JOSHUA BUATSI is back where he began. The South Norwood & Victory amateur boxing club is a proper gym. A wide ring fills the centre of the building, heavy bags creak on their chains, weights and an ancient stationary bike are kept unceremoniously clear of the floor. This place is all about boxing.
Buatsi first walked in here as a teenager. The coaches then, Terry Smith and Mark Gillespie, are still around him now. Duane Sinclair would soon become a sparring partner and remains one to this day. The two boxers are in the ring now. They are practising a simple drill, stepping off to the side and throwing a counter right cross. They repeat it again and again, while Terry, a venerable boxing coach, like a kettle coming to the boil, steams with frustration. What they’re doing looks good enough to me, not to Terry though. He interrupts and cries out his instructions with expletive-laden intensity. Buatsi may have left with the last Olympic Games with a bronze medal, to become one of the best prospects in the sport. Terry however is unimpressed.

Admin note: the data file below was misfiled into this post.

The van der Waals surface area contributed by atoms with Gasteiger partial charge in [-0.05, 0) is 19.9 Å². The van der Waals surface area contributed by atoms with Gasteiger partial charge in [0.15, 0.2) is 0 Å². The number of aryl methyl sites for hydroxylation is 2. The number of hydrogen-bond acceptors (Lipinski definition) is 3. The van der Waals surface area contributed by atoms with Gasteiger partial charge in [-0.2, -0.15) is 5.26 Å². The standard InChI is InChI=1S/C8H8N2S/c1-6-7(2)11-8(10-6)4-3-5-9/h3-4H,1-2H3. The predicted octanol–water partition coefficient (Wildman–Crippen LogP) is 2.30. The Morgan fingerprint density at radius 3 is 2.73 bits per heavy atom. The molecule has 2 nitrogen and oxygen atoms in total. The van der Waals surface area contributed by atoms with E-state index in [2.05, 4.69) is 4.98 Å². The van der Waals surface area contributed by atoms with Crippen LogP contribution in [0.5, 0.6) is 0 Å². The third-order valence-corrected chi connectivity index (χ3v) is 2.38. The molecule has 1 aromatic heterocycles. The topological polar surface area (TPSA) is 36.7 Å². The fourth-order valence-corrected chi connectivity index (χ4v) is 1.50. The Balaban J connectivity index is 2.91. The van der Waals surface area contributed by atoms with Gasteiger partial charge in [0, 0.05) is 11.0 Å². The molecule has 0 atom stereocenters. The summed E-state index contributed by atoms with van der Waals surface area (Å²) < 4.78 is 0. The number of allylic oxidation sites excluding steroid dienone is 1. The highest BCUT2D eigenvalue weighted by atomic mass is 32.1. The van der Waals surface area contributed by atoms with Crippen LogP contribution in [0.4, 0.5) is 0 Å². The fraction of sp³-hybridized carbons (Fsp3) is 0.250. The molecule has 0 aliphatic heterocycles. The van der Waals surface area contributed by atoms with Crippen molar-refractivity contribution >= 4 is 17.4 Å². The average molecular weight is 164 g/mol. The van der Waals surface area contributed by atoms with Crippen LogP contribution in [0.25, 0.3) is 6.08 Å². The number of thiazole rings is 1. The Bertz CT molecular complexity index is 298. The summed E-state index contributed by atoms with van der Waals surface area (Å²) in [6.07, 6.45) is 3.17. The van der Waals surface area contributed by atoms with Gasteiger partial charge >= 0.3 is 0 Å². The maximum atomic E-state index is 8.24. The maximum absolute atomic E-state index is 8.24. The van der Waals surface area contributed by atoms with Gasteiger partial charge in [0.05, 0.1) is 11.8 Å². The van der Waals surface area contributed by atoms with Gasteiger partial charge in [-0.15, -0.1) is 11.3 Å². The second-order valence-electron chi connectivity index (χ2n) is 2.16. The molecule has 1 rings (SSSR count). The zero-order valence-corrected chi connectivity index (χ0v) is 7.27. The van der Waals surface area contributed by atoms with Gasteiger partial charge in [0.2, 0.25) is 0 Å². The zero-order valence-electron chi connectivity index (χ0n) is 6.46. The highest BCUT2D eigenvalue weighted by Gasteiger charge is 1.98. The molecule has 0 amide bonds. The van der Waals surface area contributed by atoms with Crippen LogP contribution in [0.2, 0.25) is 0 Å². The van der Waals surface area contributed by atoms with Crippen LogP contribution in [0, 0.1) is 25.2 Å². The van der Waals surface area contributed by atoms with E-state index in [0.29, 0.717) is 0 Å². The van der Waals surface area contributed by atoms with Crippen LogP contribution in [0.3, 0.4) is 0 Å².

This though is what Buatsi has come here for. “This is home to me. This is where I train, this is where I started. It’s good to still come here. Work on a few things,” he says afterwards.